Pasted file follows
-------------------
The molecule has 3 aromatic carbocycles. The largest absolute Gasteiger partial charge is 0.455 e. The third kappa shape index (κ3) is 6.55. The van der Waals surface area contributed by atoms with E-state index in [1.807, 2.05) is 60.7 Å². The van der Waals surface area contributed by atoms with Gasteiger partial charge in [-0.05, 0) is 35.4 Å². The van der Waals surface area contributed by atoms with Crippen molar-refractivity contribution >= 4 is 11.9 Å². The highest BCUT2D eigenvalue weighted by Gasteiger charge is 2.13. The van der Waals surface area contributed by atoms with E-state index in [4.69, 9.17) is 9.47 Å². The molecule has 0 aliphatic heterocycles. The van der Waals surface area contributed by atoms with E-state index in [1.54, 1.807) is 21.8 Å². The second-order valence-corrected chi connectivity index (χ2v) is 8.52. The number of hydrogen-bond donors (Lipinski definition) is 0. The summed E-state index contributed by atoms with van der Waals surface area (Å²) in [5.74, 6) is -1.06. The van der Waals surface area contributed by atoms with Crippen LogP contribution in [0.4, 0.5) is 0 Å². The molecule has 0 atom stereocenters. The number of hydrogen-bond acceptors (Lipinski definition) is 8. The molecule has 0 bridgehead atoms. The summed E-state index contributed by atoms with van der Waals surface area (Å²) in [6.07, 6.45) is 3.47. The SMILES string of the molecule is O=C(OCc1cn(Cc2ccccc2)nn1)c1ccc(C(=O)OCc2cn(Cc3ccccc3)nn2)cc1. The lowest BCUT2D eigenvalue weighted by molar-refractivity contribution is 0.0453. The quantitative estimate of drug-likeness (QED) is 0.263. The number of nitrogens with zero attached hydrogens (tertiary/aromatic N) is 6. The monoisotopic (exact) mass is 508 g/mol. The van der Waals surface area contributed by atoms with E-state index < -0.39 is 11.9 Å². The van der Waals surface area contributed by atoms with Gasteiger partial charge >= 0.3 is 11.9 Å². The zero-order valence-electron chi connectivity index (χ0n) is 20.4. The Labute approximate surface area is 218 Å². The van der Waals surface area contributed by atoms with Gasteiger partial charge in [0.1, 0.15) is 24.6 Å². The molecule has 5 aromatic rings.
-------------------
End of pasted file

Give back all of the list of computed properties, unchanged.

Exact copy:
The molecule has 3 aromatic carbocycles. The largest absolute Gasteiger partial charge is 0.455 e. The third kappa shape index (κ3) is 6.55. The van der Waals surface area contributed by atoms with E-state index in [1.807, 2.05) is 60.7 Å². The van der Waals surface area contributed by atoms with Gasteiger partial charge in [-0.05, 0) is 35.4 Å². The van der Waals surface area contributed by atoms with Crippen molar-refractivity contribution >= 4 is 11.9 Å². The highest BCUT2D eigenvalue weighted by Gasteiger charge is 2.13. The van der Waals surface area contributed by atoms with E-state index in [4.69, 9.17) is 9.47 Å². The molecule has 0 aliphatic heterocycles. The van der Waals surface area contributed by atoms with E-state index in [1.54, 1.807) is 21.8 Å². The second-order valence-corrected chi connectivity index (χ2v) is 8.52. The number of hydrogen-bond donors (Lipinski definition) is 0. The summed E-state index contributed by atoms with van der Waals surface area (Å²) in [5.74, 6) is -1.06. The van der Waals surface area contributed by atoms with Crippen LogP contribution in [0.4, 0.5) is 0 Å². The molecule has 0 atom stereocenters. The number of hydrogen-bond acceptors (Lipinski definition) is 8. The molecule has 0 bridgehead atoms. The summed E-state index contributed by atoms with van der Waals surface area (Å²) in [6.07, 6.45) is 3.47. The SMILES string of the molecule is O=C(OCc1cn(Cc2ccccc2)nn1)c1ccc(C(=O)OCc2cn(Cc3ccccc3)nn2)cc1. The lowest BCUT2D eigenvalue weighted by molar-refractivity contribution is 0.0453. The quantitative estimate of drug-likeness (QED) is 0.263. The number of nitrogens with zero attached hydrogens (tertiary/aromatic N) is 6. The monoisotopic (exact) mass is 508 g/mol. The van der Waals surface area contributed by atoms with E-state index < -0.39 is 11.9 Å². The van der Waals surface area contributed by atoms with Gasteiger partial charge >= 0.3 is 11.9 Å². The zero-order valence-electron chi connectivity index (χ0n) is 20.4. The Labute approximate surface area is 218 Å². The van der Waals surface area contributed by atoms with Gasteiger partial charge in [0.1, 0.15) is 24.6 Å². The molecule has 5 aromatic rings.